About a week ago, my interest was peaked by part of a post in a comment section about clutter and minimalism, where it said: “I’m a grandparent as well. Trust me, grandchildren don’t want your kids’ 30 year old toys”. Incidentally, I talked to someone today about her home and her stuff, and suddenly she mentioned that our talk brought her thoughts to 25 year old boxes in her loft containing baby stuff she had stored there all that time ago. I guess she had ‘baby’ on her mind anyway, but our chat made that connection for her.
So what about those childhood memories that the parents keep? What is the reasoning behind keeping anything and everything? There are multiple elements at play here:
First of all, once a child has outgrown some of the baby clothes, the first pair of shoes, the cot, its first bed, etc. it does not really seem like a reasonable idea to get rid of those things. For one thing, another little one could be on its way now or later and it seems like a brilliant and financially sound idea to keep the things that have barely gotten any use anyway. So we box it up and put it away. Strike one.
In the best of worlds, after a while – when it becomes clear that no other child is going to join the family, it would be wise to review those things, but by then we either don’t bother (and long-term storage of not so useful stuff gets started) or we have forgotten already.
Secondly, at the time of boxing things up, we are still so enamoured with the little clothes, the detail, the memories of being given those things that we couldn’t possibly let go of these precious little things. Emotional attachment has set in and dug its claws into our subconscious. We think “It’ll be a wonderful reminder of our daughter’s first years!” and we box it up and put it away. Strike two.
Since we have boxed something that was dear to us in the first place, there never seems to be a need to review what we’ve got: it’s a time-capsule now of special times, and that’s where it ends.
And then there is the thought that the kid himself or herself might one day be desperately in need of those things, either for sentimental reasons (“this was my first doll!) or because they have kids of their own and those precious little clothes would come in handy and they would love the old toys. Wouldn’t it be wonderful for them to have this later in life? So we box it up and put it away. Strike three!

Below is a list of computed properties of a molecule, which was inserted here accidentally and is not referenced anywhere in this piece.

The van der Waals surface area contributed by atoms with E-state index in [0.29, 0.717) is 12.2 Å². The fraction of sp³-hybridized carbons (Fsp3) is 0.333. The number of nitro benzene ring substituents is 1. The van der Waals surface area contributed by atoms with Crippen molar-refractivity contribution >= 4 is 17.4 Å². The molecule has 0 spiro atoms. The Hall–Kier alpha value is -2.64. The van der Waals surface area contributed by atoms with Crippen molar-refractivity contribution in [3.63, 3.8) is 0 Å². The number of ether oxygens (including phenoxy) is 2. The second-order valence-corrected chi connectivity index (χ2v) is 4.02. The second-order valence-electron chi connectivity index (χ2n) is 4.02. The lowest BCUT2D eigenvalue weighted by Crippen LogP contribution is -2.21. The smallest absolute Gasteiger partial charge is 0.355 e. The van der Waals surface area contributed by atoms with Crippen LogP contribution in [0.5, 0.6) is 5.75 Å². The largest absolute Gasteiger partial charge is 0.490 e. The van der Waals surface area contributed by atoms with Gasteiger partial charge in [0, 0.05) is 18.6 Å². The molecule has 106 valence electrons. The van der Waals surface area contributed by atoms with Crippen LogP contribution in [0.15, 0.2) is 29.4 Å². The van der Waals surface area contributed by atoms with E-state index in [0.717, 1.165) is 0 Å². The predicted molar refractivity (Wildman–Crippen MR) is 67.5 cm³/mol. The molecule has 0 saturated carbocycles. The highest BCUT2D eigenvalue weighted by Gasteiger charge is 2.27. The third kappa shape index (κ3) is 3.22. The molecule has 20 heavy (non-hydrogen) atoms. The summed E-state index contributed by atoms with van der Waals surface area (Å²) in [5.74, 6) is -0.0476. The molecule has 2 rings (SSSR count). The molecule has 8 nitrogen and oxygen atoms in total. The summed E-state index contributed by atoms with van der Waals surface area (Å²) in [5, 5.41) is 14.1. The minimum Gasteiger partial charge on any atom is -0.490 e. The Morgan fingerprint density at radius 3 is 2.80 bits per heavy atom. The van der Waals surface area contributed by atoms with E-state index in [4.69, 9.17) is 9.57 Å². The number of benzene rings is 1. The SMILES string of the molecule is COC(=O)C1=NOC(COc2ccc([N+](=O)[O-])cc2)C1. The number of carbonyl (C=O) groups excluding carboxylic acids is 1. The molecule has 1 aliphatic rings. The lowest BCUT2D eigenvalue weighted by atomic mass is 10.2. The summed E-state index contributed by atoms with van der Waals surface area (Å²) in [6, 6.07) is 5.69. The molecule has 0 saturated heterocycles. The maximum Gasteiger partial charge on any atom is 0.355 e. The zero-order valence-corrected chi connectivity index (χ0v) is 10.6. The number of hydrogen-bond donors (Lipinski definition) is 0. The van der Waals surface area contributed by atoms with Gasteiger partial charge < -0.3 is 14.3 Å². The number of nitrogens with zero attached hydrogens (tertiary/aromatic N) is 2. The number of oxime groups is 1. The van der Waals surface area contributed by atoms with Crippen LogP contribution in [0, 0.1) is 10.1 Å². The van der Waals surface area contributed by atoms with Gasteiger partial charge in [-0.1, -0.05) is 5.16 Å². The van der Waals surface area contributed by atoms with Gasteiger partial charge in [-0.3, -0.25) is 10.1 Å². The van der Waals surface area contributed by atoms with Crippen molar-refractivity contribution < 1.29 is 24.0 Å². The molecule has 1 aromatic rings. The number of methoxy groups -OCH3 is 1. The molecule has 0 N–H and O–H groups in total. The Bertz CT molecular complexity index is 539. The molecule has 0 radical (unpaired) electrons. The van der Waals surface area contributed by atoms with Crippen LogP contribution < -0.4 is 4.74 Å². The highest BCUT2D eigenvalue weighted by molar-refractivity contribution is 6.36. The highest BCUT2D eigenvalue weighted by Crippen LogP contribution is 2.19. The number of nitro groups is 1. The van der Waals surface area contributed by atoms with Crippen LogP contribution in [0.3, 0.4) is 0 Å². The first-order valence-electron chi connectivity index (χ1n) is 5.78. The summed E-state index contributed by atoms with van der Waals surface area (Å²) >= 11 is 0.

As mentioned above, these days everything has to be new, or at least not 25 years old: Which child wants their parents’ old childhood toys (they would be the only one playing with that particular toy while everyone else has a playstation)? Would the new parents actually be happy with their own child breaking something they cherished as a kid (or would they just be panicking about their possessions)? Would the new parents even remember those toys?
Children (with the exception of the very young, maybe) are subject to peer pressure from a young age, and being the only one who doesn’t have the latest stuff can be solitary and counterproductive for social integration with other kids – and which parent doesn’t want the best for their child?
As you can imagine, those three elements alone make up for a majority of items and boxes in our storage spaces, be they internal (a loft or garage or the cupboard under the stairs) or external (a self-storage unit with a price tag for the better part of our lives).
When it comes to such things as these (especially for items with a good level of sentimental attachment), it makes sense to follow a system that gives you some clues when you end up taking stock at some point: not only is it useful to clearly mark your storage containers with indications of their content, but also add a date when you packed this particular box. Add another date for when you want to review this (and note it in a long-term agenda, too, so you won’t forget five years down the line). Having those cornerstone dates will assist with maintenance.
Whenever you come across a box with a review date that is nearby or – worse – has passed already, take a moment and take a decision about the contents. I’m sure you can agree that keeping something for the next generation is not a good idea for the majority of the contents of each box, but don’t forget to make sure to keep some things that evoke memories – attention: be selective!
If your child has grown up already or nearing the end of their teenage years, maybe ask them if they want to keep SOME of those things for themselves but do not offer to keep the whole box as they obviously will want to keep everything (even though they will not have seen any of this for the best part of their lives)! Help them make choices and THEN store what they selected to ultimately take away with them. There’s no point to create a cemetery of childhood items to be kept at mom and dad’s house! Either they keep it themselves or it’s gone.
Of course, you are free to select keepsakes for yourself, but a similarly rigorous process has to be take place for you: if you select things that will only end up in a box again, what’s the point, really? Storing things just for the sake of storing them makes no sense at all.
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Hi, my name is Tilo Flache. My mission: help clients declutter mind and space.
This blog contains pointers for your journey towards a happier living experience.